Kristopher “Kasper” Flowers, a 30-year-old 18th Street gang member, works at a Tatoo shop in Hollywood. His site, “Kasper’s World”, is linked to the gang’s website. Photo courtesy of Washington Post.
Apparently gangs are now online. Thatâ€™s not a joke. Itâ€™s been reported recently that big gangs such as the Crips, Bloods, MS-13, 18th Street, and others have become web-literate. They go online through their own personal websites and social networking sites and showcase illegal exploits, make threats to other gangs, and honor killed or jailed members.
Theyâ€™ve been called â€œweb bangersâ€ and they post pictures of themselves holding guns and they post messages trying to taunt other gangs. They use their site to boast about their gangâ€™s superiority. Kristopher â€œKasperâ€ Flowers is a 30-year-old member of the 18th Street gang. He claims heâ€™s got nothing to hide and heâ€™s just keeping it real. The 18th Street gangâ€™s website has a link to his site: â€œKasperâ€™s World.â€
Gangs didnâ€™t used to be a problem in small suburbs and communities. However, in recent years, gangs have accumulated in over 2,500 U.S. communities according to the FBI. Thatâ€™s why authorities are looking in every corner to find anything about the gangs that they can. The gangâ€™s easy-to-find websites have been a good place to look.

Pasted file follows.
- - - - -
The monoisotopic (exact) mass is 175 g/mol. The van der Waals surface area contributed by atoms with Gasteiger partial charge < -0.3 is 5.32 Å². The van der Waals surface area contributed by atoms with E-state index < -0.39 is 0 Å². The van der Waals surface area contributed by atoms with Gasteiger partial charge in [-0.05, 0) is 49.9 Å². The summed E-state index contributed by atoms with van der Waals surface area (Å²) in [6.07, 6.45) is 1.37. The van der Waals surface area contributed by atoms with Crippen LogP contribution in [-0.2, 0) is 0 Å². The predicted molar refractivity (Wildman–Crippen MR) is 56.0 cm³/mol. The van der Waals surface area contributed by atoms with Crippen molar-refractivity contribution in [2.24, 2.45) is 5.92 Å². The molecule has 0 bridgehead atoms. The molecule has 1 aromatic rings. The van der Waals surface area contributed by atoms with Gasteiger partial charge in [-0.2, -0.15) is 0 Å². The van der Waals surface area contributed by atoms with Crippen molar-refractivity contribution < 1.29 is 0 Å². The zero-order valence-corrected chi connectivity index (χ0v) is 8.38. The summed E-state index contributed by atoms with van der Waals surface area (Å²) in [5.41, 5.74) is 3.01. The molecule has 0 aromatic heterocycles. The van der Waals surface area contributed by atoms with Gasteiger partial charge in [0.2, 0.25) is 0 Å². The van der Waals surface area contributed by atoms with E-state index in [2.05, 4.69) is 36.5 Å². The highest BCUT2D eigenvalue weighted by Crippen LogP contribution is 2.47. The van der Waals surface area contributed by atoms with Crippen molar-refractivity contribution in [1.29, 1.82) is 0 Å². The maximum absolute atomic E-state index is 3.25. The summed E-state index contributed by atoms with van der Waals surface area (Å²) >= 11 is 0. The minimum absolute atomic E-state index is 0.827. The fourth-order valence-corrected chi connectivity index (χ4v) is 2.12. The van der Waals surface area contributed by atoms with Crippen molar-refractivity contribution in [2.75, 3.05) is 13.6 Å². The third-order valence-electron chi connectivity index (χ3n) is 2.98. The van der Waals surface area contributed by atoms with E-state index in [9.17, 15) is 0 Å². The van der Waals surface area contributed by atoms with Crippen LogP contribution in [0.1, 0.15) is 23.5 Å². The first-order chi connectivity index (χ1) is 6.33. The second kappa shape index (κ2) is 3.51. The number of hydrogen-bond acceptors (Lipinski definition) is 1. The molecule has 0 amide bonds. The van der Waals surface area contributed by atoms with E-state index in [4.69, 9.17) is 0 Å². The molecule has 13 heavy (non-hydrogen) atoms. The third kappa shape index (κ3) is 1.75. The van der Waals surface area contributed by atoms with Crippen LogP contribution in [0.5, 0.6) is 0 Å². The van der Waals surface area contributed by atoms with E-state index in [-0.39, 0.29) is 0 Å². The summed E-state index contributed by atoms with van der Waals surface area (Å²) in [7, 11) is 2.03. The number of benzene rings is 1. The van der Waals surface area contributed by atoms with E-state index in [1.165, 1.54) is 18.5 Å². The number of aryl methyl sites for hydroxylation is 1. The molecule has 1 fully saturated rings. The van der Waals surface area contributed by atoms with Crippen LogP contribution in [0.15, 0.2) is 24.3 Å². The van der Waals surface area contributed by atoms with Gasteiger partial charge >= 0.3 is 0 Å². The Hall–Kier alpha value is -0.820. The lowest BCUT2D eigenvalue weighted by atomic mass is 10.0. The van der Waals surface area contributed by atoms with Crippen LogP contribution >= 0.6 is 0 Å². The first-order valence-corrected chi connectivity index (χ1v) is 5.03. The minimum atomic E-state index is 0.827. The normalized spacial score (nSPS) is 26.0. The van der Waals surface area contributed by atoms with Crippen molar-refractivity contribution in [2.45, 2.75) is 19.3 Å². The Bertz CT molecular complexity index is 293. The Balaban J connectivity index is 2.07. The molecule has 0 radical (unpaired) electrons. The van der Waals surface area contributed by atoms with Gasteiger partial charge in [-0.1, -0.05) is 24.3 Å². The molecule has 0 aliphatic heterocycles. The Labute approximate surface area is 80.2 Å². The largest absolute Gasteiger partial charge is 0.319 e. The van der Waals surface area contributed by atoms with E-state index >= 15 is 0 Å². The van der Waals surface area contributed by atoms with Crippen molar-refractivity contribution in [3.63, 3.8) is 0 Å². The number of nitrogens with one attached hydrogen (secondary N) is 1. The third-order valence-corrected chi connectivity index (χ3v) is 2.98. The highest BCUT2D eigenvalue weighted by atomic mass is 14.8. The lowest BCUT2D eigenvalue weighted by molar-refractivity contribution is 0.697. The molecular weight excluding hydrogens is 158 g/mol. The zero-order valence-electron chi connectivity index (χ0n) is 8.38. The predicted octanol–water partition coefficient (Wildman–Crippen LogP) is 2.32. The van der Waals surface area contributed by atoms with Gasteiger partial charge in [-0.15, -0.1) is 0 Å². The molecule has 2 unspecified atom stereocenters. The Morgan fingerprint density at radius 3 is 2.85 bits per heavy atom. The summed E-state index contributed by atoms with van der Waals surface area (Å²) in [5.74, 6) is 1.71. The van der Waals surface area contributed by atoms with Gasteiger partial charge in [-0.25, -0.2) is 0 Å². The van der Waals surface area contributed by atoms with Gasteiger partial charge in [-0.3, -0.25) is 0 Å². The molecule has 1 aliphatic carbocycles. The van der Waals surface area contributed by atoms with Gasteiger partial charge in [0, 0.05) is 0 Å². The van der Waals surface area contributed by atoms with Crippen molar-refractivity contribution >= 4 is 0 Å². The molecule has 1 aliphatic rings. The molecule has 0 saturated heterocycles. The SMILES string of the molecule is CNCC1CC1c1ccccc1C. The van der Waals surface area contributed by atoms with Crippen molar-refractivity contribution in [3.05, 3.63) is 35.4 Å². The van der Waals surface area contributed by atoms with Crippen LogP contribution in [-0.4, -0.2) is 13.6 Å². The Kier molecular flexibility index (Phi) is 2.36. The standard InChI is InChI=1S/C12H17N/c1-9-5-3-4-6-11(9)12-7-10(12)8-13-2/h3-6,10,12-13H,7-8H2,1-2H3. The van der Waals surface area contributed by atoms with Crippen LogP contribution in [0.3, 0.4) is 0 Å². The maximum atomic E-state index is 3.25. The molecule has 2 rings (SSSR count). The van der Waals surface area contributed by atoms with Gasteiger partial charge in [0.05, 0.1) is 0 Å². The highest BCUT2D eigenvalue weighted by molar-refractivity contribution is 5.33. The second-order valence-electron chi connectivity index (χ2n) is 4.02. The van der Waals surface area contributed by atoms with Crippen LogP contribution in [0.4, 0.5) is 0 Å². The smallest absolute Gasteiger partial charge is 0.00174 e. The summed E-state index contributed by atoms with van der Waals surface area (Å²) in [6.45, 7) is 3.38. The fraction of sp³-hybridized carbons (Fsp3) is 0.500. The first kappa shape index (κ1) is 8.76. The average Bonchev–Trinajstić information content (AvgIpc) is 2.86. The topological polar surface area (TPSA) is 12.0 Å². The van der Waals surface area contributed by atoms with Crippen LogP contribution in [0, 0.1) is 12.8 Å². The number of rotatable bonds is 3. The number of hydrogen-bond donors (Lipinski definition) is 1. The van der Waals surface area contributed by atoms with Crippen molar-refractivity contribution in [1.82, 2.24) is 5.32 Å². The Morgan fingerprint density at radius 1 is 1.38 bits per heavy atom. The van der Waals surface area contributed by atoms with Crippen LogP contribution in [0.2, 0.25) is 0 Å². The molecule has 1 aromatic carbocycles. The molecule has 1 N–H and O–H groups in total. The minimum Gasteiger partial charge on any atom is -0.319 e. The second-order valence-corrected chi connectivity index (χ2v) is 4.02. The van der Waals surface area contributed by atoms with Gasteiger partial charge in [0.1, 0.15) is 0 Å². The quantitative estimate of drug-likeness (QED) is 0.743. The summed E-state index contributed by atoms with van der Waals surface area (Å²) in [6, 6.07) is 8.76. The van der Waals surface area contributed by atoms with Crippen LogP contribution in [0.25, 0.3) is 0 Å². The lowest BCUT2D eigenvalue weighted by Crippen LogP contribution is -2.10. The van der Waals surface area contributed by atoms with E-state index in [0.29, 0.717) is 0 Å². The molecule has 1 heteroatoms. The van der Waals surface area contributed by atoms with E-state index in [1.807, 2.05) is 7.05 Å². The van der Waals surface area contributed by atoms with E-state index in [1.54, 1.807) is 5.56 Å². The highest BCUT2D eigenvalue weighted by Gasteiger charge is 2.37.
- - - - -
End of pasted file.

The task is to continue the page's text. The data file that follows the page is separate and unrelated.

So far, gang web-usage has helped investigators make arrests. Gang members like to brag about gang activity on their websites and on the very popular social networking site, MySpace. Because of such bragging, some investigators have been able to make arrests. For instance, a teenager was just recently arrested because he sprayed his gang nickname on a church. Investigators traced the nickname to his MySpace account which housed his address, photo, and real name.
Police have been able to learn gang â€œcultureâ€ through the websites and blogs. Theyâ€™ve been able to pick up on subtle words and language use that allows police to track them down. George W. Knox, the director of the National Gang Crime Research Center compares gang culture to al-Qaida, saying that authorities have to learn the language and the culture in order to track these people down.
Source: Washington Post